What I really miss is the one high carbon steel blade that I sold decades ago. Look at it and it would rust, but man, that thing would take and hold an edge beautifully. Paper thin tomato slices, like you were carving butter.
I have a leather strop on my 1x34 belt sander that will polish an edge onto a blade. (Then again, It's primary practical use is making knives)My 1095 little razor I use for utility purposes I keep obscenely sharp. It is just made from a piece of scrap I forged and hardened and did a very light temper on. I do actually use a carborundum razor stone from the 20s for blade finishing and then use an oiled strop.
 

RicInOR

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So I have used NWF a lot for buying/selling/trading of firearms/ammo/accessories and more recently knives. This is the first time I've used the actual forum portion and apologize if this isn't the correct spot for this question or if its already been covered at length.:oops:
I'm starting to get into the higher end market of knives and realizing I'm not much of a pro at putting a good edge on these super steels. And so I'm wondering what/who y'all recommend for sharpening your nice knives?
I really appreciate all of y'all that I've dealt with and the forum overall and looking forward to the responses! Thanks everyone and hope all of you are having a great day!:D
Not clear from the original post, so please don't be offended, do you feel confident sharpening your everyday tools?

Practice.

Go buy a $1 knife and practice. Something about the size and blade shape you will most want to sharpen. Use what ever tool(s) you intend and practice with them. Then wreck the edge and do it again. Seen Forged in Fire? - wack it on steel, run on concrete, roll the edge or abuse it.



Get a Strope. On a board, or a leather strap. This makes a huge difference in finishing the blade. What ever you use to hog out material, deep cut, fine tune, or just polish, a final pass with leather makes a difference. And for long lasting edges, it might be all you need all year.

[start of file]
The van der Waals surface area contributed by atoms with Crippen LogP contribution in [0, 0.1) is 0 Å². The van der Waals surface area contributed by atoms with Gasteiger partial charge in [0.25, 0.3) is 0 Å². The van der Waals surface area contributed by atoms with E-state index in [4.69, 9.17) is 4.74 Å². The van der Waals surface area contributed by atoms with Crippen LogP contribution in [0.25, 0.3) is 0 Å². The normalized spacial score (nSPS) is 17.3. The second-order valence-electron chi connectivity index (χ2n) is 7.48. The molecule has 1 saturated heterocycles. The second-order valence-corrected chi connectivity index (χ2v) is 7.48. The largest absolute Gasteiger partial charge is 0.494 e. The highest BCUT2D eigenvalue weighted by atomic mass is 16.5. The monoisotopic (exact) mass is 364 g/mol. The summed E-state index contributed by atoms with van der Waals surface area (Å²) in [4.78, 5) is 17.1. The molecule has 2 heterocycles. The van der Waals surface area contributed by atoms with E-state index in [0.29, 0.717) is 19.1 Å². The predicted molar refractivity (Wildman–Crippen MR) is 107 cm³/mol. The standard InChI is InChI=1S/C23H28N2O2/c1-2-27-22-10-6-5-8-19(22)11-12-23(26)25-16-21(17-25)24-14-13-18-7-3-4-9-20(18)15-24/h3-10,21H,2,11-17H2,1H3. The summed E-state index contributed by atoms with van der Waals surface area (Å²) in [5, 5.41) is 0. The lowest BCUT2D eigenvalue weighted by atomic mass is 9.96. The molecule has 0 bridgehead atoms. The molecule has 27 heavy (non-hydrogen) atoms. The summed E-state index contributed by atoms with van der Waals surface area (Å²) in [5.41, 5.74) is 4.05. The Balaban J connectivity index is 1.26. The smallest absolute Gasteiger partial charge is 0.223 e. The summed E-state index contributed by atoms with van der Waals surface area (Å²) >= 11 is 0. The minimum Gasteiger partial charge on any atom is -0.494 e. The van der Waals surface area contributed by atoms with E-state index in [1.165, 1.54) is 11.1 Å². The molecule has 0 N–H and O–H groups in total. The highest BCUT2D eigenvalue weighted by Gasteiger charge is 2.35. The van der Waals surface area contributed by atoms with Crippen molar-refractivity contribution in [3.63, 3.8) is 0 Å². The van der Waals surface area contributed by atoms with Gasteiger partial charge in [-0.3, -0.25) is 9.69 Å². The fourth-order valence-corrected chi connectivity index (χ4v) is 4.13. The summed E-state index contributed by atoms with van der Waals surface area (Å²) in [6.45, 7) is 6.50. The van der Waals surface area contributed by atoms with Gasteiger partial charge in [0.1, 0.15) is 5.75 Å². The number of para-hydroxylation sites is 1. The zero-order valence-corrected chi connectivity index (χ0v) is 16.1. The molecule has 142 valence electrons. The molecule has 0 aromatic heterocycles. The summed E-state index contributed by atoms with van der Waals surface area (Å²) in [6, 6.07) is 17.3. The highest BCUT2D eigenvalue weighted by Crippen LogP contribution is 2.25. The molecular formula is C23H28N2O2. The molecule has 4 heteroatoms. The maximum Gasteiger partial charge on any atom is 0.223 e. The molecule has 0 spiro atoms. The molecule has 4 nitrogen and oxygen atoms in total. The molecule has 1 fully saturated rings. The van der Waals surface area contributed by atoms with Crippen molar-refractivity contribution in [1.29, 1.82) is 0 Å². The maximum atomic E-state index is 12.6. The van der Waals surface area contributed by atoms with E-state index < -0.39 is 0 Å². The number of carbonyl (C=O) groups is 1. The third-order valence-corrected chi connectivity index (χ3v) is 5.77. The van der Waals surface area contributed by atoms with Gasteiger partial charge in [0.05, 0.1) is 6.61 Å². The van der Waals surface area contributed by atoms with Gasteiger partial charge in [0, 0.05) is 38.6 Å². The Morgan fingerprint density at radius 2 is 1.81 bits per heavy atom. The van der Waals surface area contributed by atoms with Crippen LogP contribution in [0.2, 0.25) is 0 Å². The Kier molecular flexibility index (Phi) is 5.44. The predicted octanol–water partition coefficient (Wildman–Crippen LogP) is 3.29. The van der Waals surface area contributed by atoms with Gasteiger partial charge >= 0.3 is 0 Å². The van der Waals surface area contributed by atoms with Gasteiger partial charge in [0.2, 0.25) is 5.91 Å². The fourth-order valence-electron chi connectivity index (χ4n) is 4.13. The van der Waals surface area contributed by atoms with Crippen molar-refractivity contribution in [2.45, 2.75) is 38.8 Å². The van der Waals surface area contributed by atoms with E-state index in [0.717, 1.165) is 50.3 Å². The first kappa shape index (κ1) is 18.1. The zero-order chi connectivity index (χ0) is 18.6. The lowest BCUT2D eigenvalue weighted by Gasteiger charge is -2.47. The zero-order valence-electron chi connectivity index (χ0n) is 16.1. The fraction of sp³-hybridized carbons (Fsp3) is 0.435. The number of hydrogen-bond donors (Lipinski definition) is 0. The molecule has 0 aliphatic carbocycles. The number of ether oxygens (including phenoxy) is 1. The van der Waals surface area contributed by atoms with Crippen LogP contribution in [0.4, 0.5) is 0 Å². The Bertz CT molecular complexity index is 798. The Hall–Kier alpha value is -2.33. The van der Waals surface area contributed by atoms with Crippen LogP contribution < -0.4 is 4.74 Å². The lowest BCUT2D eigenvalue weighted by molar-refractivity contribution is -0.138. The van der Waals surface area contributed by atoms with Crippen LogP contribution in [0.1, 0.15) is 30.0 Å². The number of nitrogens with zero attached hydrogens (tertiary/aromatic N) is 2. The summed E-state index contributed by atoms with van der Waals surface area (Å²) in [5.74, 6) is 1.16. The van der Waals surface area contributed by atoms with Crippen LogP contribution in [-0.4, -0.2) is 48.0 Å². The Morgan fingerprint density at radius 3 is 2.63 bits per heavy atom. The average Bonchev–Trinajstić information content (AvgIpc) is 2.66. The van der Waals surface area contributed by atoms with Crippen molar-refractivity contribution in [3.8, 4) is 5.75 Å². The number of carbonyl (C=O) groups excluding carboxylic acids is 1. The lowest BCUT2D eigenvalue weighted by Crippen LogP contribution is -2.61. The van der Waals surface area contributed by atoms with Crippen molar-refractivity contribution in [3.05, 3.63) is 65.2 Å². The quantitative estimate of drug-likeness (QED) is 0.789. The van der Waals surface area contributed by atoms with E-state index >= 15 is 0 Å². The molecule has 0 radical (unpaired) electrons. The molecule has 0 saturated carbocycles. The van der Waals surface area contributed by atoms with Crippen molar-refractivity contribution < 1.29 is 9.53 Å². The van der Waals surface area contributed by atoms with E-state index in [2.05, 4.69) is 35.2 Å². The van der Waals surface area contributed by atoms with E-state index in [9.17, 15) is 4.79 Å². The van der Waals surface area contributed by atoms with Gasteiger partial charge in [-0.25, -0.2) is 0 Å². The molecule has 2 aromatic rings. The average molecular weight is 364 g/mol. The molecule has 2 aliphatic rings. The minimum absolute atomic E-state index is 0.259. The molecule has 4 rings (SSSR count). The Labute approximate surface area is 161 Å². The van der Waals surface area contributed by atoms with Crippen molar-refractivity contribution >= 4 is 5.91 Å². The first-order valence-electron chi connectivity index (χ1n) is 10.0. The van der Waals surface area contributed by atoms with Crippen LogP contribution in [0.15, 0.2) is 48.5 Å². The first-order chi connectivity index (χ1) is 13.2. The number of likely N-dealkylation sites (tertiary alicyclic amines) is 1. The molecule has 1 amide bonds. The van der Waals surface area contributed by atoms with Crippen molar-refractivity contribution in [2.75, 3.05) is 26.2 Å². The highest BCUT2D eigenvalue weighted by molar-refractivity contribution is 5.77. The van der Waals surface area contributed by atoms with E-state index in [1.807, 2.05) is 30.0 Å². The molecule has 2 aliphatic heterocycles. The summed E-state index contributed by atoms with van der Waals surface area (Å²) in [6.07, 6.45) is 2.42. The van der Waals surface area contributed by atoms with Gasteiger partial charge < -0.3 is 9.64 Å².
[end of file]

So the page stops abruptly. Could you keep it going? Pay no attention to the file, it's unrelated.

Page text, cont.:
My personal favorite video on the topic is: "What is Sharp"
 

Flymph

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Do what this guy does if you want a sharp knife, or pay him the $10 or whatever and get the sharpest knife you'll ever use.
I use a wet stone, but I need to take a few to him to have them done properly.

I believe he's off Mill Plain in Vancouver, or somewhere around there. Supposedly he also shows up at the Vancouver Saturday Market, where he does live demonstrations.

Thank me later.
 
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Some don't have any aptitude for: Fill in the blank.

Example: My wife cannot speak a single word of a foreign language.

I can sit opposite of her, while ever so slowly, syllable by syllable, enunciate something as simple as 'agua' and it'll come out of her mouth as 'illustrate' or 'cat' or 'spaghetti'....

Do I exaggerate?

Yes, but not much.

She simply doesn't have a verbal language aptitude. If her life depended upon speaking a single foreign word correctly, she'd croak...

On the flip side: I can't recall any directions she gives me when it comes to computer stuff. She can fly on a computer. Her skill is wonder to behold. It's majestic.

Me, when it comes to computers, I look like a monkey trying to ahem, a football...